[Herald Interview] Percussion is more than beats and rhythms

By Im Eun-byel

Published : Aug 13, 2019 - 17:29
Updated : Aug 13, 2019 - 17:29

To be a solo percussionist is an unusual career choice, as percussionists are usually a part of a larger team such as an orchestra or band.

But Lee Hyun-gi is carving out a successful career as a solo percussionist based in London, and she plays a variety of instruments -- not just the drums but also the vibraphone and her specialty, the marimba, an instrument featuring a set of wooden bars that the player strikes with a pair of rubber mallets.

“People are unfamiliar with percussion instruments. They doubt … you can fill out a whole program with just the marimba. But after listening to a marimba performance, they are enchanted by the marimba,” Lee told The Korea Herald during an interview held Monday in central Seoul.


Percussionist Lee Hyun-gi poses for photos with her marimba mallets before an interview with The Korea Herald on Monday. (Park Hyun-koo / The Korea Herald)

Lee is in Seoul for a month to lead a marimba presentation for students studying percussion instruments, which kicks off Wednesday in a practice room within the Sejong Center. She is to give a lecture on performing as a soloist in London and will also present a repertoire of diverse genres.

The 23-year-old has won first prize at the Seoul University National Competition, the Guildhall and Trinity Hall Marimba Competition and the Fermo International Percussion Competition. She was also recognized at the 2012 BBC Young Musician of the Year Competition for her marimba performance.

Lee started learning to play the marimba at 9 and fell in love with the instrument from the start. She continued to study music when she moved to London, choosing to focus on orchestral percussion at the Royal College of Music.

“You know, there is this prejudice that Asians lack a sense of art. But I had already mastered the techniques when I moved to London at the age of 13. People were surprised at how well I could play, despite the young age. It was all because of practice. Koreans practice eight hours a day,” she said.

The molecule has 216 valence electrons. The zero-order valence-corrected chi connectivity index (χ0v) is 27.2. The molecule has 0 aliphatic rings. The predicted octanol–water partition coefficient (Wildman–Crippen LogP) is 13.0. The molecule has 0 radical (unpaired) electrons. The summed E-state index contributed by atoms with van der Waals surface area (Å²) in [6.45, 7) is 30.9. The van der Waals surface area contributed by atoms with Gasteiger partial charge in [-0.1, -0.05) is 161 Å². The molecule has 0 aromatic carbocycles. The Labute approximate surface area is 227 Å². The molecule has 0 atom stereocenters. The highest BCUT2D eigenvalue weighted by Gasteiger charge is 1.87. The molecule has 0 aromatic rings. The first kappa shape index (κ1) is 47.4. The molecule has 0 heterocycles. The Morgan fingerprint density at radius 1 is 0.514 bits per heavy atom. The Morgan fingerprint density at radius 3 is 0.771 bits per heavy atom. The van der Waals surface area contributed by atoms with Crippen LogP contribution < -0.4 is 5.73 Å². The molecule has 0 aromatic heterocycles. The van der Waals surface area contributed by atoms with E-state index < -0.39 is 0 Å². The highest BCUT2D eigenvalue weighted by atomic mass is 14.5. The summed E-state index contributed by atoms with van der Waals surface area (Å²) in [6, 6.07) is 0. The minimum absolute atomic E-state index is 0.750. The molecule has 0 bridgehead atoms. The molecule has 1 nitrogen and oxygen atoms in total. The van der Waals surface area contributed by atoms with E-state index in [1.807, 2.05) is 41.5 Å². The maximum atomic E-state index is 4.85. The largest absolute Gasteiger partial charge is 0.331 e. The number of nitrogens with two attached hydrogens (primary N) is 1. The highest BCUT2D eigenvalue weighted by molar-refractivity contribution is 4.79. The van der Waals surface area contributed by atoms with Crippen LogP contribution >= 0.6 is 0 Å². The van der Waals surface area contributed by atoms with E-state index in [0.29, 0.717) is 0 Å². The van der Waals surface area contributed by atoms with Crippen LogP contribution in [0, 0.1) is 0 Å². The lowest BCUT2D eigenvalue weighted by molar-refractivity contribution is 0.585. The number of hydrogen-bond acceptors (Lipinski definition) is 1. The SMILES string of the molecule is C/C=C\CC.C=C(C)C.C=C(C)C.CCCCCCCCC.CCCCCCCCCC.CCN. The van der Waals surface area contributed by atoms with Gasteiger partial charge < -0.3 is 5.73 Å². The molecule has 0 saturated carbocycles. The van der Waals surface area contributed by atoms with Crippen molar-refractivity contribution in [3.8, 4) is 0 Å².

“In London, I did not have to practice that much. But in college, I had to learn all kinds of percussion instruments, and that wasn’t easy,” she said. “The learning, however, has allowed me to explore diverse genres of music.”


Percussionist Lee Hyun-gi poses for photos with her marimba mallets before an interview with The Korea Herald on Monday. (Park Hyun-koo / The Korea Herald)

Lee agrees that being in a less spotlighted field of music has its drawbacks.
“Percussions, in a way, are not as competitive as other more popular instruments. The difficulty is that there are not many scores to perform as marimba has had a short history compared to other classical music instruments,” she said.

Aware of the situation, Lee arranges classical music pieces for the marimba, such as Bach’s harpsichord concertos.

Though percussionists are often part of an orchestra, Lee has no immediate plans to join one. She is going solo for now.

“Being in an orchestra has its attractions. But a percussionist in an orchestra has to deal with the long pauses on stage. There really are not many phrases to play. That is why I went solo. I want to play more,” she said.

By Im Eun-byel (silverstar@heraldcorp.com)


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The Korea Herald by Herald Corporation